At the end of November, the City Paper published an article I wrote about sexual assault allegations at the College of Charleston and how rampant rape is on college campuses across the country. After that article came out, I got a lot of e-mails — from students at the college, alumni, and parents. And almost every person who wrote had this message: "I was raped."
They wrote to let me know that they'd been sexually assaulted. They wanted me to know how damaging it had been to them, how they'd been laughed at and blamed, and how the rapist had experienced no repercussions whatsoever. They wrote because they want people to speak out about violence against women, to take it seriously, and to take real steps to prevent it from happening.
And then lo and behold, at the beginning of the new year, Republicans in the House of Representatives showed how seriously they take violence against women. They allowed the Violence Against Women Act to expire for the first time since 1994.
Normally the Violence Against Women Act is such an obviously good thing that it's reauthorized with no fanfare and no controversy. Nobody wants to be seen in favor of violence against women. But this year, GOP leaders decided not to let the Violence Against Women Act come up for a vote on the House floor.
The Violence Against Women Act has done incredibly important work. Since 1996, the South Carolina attorney general's office has used Violence Against Women Act funds on the S.T.O.P. Violence Against Women program which trains law enforcement officers, judges, and prosecutors on how to effectively deal with domestic violence. The program also collects statewide data on criminal domestic violence.
The Violence Against Women Act has funded a national domestic violence hotline which fields around 22,000 calls a month, and it made stalking a felony, which wasn't the case before 1994. The act also designated that states treat instances of stranger rape and rape by a partner as equally criminal.
There are valid complaints that have been made against the act. For one, the Violence Against Women Act focuses almost exclusively on criminal justice responses; it does not address the kinds of structural injustices — racial and economic — that make poor women of color more vulnerable to violence. It also focuses on arrest and prosecution, rather than prevention efforts, like helping vulnerable populations get out of poverty.
However, the Republicans weren't concerned with these issues. The main reason they blocked the bill is because it would offer support to victims of domestic violence that apparently many in the GOP don't like: undocumented immigrants, members of the LGBT community, and Native Americans.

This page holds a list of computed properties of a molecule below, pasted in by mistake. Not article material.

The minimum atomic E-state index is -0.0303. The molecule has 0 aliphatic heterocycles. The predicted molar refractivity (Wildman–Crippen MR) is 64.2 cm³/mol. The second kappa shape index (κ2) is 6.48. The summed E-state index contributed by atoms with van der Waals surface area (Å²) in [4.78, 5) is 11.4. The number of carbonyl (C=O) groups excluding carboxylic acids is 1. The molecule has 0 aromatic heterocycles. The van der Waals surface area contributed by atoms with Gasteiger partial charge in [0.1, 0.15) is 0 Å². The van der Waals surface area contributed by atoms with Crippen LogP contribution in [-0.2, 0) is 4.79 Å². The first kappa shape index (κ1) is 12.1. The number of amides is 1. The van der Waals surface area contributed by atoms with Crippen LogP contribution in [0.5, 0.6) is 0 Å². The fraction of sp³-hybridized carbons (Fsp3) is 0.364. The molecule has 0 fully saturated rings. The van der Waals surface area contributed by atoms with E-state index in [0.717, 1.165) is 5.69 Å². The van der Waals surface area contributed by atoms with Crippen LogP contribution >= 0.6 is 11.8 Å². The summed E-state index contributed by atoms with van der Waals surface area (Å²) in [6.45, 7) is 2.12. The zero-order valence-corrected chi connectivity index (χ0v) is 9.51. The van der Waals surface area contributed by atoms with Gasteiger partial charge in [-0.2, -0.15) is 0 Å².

We know this was their motivation because in May the House approved its own revised version of the Violence Against Women Act, which removed protections for LGBT individuals, undocumented immigrants, and Native Americans — and the Republicans, including South Carolina's entire GOP delegation in the House, voted for it. House Majority Leader Eric Cantor so far has refused to speak publicly about why he blocked the act's reauthorization. As MSNBC host and political commentator Melissa Harris-Perry asks, "All we do know is that while Republicans made compromises to avoid a so-called fiscal cliff, they were unwilling to do so in order to avoid dropping legal protections for women that have stood for nearly 20 years. Shouldn't that require some explanation?"
I assume that lots of these Republican lawmakers are homophobes and racists, but even if they for some reason think that LGBT people are going to hell, why can't they just leave that between them and God? Surely the men and women of the GOP understand that members of the LGBT community do not deserve to be beaten, raped, or stalked as long as they are here on this earth. And even if these Republicans are opposed to undocumented immigration and think it's a problem, surely they don't think that undocumented immigrants deserve to be beaten, raped, or stalked? And surely they understand that Native Americans don't deserve to be beaten, raped or stalked either. Come on, now.
I've been rereading e-mails I received over the holiday season, e-mails that detailed the traumas that my students and their mothers experienced during college. I've been reading stories about the alleged gang rape in Steubenville, Ohio, and the soaring sexual assault rates at military colleges. And I've been preparing my students to volunteer with local organizations like My Sister's House and People Against Rape, organizations whose services are in incredibly high demand but whose resources are quite limited. And I'm baffled that some of our national leaders are such jerks.